Transit experts: Orange, Durham not ready for light rail

Take: These "experts" primarily focused on neighboring Wake County and only made a passing judgment on the other two counties. Durham and Orange Counties got their act together while Wake fell behind due to the Tea Party backlash of 2010. 

Advocating for better rail service

Take: Canada's clearly in worse shape than America. People here wonder what would happen if Amtrak only operated the Northeast Corridor and a few other routes. Via Rail Canada is the lab rat since it's primarily focusing on the Montreal-Toronto corridor. If residents along the affected portion of Via's recent cuts band together, then they could form a coalition so someone else can operate trains to their communities. Otherwise, the Wilner Plan would be more applicable (and appropriate) to Via Rail than Amtrak.

Wednesday, December 4, 2013

Alternative History #4

Scenario
Congress reluctantly decides to pay the 26 Class I railroads still running passenger trains rather than setting up Amtrak

Point of Departure
1970

Storyline
The funded routes get added frequencies over time--mostly after the Staggers Rail Act . That same 1980 law included a special provision that transferred corridors from the railroads to the states. Four years earlier, the Ford Administration ordered the USDOT to own the Northeast Corridor.

Today’s Likely Outcome
The only corridors anyone talks about are the long distance routes with multiple frequencies as the short distance routes are essentially nothing more than enhanced commuter rail routes that have been extended. There would have been little need for PRIIA because recent profits and enhancements to passenger service have drastically reduced the amount of subsidies Congress gives the Class I railroads.

Federal ownership results in the 457-mile Boston-to-Washington route means that improvements are done much faster. Tunnels, bridges, and tracks are rehabilitated and electrification are indications of what government can do.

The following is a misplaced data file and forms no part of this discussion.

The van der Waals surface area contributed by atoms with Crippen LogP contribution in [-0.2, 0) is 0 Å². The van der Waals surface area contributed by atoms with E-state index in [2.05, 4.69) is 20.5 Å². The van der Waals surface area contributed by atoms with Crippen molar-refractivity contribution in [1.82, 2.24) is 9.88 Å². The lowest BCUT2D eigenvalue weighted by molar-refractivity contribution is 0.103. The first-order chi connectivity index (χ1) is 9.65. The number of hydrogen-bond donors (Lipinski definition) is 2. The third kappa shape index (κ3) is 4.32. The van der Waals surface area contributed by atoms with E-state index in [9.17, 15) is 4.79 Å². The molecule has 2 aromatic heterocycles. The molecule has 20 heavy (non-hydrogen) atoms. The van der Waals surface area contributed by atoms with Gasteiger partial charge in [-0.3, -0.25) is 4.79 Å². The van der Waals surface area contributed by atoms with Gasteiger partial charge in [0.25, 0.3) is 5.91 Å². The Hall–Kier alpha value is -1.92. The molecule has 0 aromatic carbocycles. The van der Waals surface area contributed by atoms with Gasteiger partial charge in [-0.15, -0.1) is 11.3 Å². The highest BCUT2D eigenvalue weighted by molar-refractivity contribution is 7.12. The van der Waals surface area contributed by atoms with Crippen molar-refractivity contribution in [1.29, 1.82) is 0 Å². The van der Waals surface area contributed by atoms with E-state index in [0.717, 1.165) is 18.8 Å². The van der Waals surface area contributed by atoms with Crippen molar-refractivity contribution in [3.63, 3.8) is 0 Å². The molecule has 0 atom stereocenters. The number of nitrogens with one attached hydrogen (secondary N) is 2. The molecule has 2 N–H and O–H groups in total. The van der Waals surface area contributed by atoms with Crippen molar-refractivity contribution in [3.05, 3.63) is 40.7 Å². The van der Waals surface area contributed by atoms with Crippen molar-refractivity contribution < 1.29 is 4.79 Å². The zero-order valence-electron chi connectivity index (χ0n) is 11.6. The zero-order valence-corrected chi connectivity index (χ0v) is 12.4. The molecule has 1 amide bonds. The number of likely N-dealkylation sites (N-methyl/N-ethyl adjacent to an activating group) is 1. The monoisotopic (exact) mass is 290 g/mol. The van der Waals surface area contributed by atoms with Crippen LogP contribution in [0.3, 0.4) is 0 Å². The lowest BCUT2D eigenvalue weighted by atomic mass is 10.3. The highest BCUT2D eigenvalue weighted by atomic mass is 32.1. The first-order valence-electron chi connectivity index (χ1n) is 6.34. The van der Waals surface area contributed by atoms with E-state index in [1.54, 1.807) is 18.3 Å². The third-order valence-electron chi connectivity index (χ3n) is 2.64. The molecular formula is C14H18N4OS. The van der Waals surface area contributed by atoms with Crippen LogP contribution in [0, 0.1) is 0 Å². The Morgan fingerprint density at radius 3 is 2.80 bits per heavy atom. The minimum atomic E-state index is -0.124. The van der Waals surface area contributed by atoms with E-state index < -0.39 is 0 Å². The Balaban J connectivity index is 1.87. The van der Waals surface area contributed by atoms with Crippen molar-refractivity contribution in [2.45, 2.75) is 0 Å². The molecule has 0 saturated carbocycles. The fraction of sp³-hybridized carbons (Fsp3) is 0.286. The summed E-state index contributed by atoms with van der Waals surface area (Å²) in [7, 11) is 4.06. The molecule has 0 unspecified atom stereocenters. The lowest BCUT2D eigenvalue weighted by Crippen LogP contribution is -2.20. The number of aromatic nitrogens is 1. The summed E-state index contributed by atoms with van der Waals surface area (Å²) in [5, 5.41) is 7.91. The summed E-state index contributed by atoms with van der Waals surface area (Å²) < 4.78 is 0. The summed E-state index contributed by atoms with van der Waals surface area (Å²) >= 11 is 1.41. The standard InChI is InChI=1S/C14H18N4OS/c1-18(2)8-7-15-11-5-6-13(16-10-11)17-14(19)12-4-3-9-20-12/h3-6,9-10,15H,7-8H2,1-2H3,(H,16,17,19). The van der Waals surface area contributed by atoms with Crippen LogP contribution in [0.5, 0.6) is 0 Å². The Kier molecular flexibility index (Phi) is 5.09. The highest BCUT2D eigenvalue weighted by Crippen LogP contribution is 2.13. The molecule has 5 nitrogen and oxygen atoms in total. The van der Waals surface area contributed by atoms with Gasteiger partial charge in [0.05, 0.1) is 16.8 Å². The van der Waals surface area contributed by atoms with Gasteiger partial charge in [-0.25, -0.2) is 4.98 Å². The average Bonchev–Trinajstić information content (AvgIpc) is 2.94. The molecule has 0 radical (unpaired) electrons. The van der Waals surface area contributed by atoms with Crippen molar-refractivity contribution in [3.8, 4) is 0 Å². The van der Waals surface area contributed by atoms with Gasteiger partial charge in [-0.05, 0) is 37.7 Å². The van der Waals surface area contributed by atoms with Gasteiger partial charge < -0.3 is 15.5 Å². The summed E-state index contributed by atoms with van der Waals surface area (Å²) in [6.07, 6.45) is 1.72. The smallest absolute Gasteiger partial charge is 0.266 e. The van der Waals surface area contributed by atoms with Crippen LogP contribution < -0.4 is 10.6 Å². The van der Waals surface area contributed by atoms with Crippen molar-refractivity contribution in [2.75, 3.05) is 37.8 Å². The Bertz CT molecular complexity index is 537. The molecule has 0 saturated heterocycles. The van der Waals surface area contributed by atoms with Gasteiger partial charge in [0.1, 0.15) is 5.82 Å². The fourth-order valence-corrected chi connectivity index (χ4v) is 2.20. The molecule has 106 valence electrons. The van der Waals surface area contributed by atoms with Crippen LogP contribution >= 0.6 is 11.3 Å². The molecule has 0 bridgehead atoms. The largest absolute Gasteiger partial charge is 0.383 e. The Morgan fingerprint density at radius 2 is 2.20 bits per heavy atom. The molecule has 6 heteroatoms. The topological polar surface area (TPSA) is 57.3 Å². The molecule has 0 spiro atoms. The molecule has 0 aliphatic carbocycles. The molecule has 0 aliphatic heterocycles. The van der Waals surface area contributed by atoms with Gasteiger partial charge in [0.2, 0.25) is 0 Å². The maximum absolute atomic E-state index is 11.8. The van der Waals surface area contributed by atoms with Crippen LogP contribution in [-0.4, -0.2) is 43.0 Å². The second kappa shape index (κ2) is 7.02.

Alternative History #3

Scenario
The Santa Fe and the Seaboard Coast Line join Southern, the Rio Grande, Rock Island and Georgia Railroad in holding out of Amtrak

Point of Departure
1971

Storyline

And Then There Were Two

Even as Southern and the Rio Grande join Amtrak, the ATSF and the renamed Seaboard System refuse to give in during the early 1980s. The two railroads continue to take pride in their passenger trains. CSX even names its subdivision for north-south routes after the Seaboard Air Line (later, east-west routes are part of the Chesapeake-Baltimore & Ohio Subdivision named after the C&O and B&O respectively).

The Seaboard Subdivision's effectiveness and BNSF's passenger expansion plans in the late 00's lead to some of the other Class I railroads to seriously ponder reentering the passenger business. 

Because neither BNSF nor CSX abandons routes where passenger service is prevalent, lower priority routes are handled differently. BNSF gives the Raton Pass and Mountain Range Routes to a coalition headed by Genesee & Wyoming (the move was first proposed by the acquired Rail America in 2010) and the Association of Independent Passenger Rail Operators, which outbid Iowa Pacific Holdings in late 2012 (the deal also includes a route that stretches between Denver and Albuquerque).


The Southeast Becomes a Rail Leader

The Southeast Rail Coalition is formed in the late 1980s to promote expanded passenger rail in the region. The pact is composed of Virginia, North Carolina, South Carolina, Georgia, and Florida. The basis for the SERC stemmed from the S-Line not having enough daylight trains between Richmond and Jacksonville rather than CSX's coincidental plans on making the A-Line its primary north-south route. It's due to this arrangement that certain small towns along the S-Line continue to have train service today.


Amtrak's Role in the South

The Floridian is reinstated in the 1980s by Graham Claytor because he realizes that Midwestern travelers need a route to the Sunshine State. The route is different, though: Chicago-Cincinnati-Atlanta-Savannah-Jacksonville-Tampa/Miami (a second roundtrip was added in 1989 but was eliminated in 1997 as a victim of the Mercer Cuts, and a 2009 feasibility study to restore the second frequency goes nowhere). Amtrak's services in Virginia and the Auto Train exist as they do in our timeline except that the Cardinal is daily because enough equipment is available. Amtrak also has a daytime Chicago-Nashville route.


Another Path For the Carolinian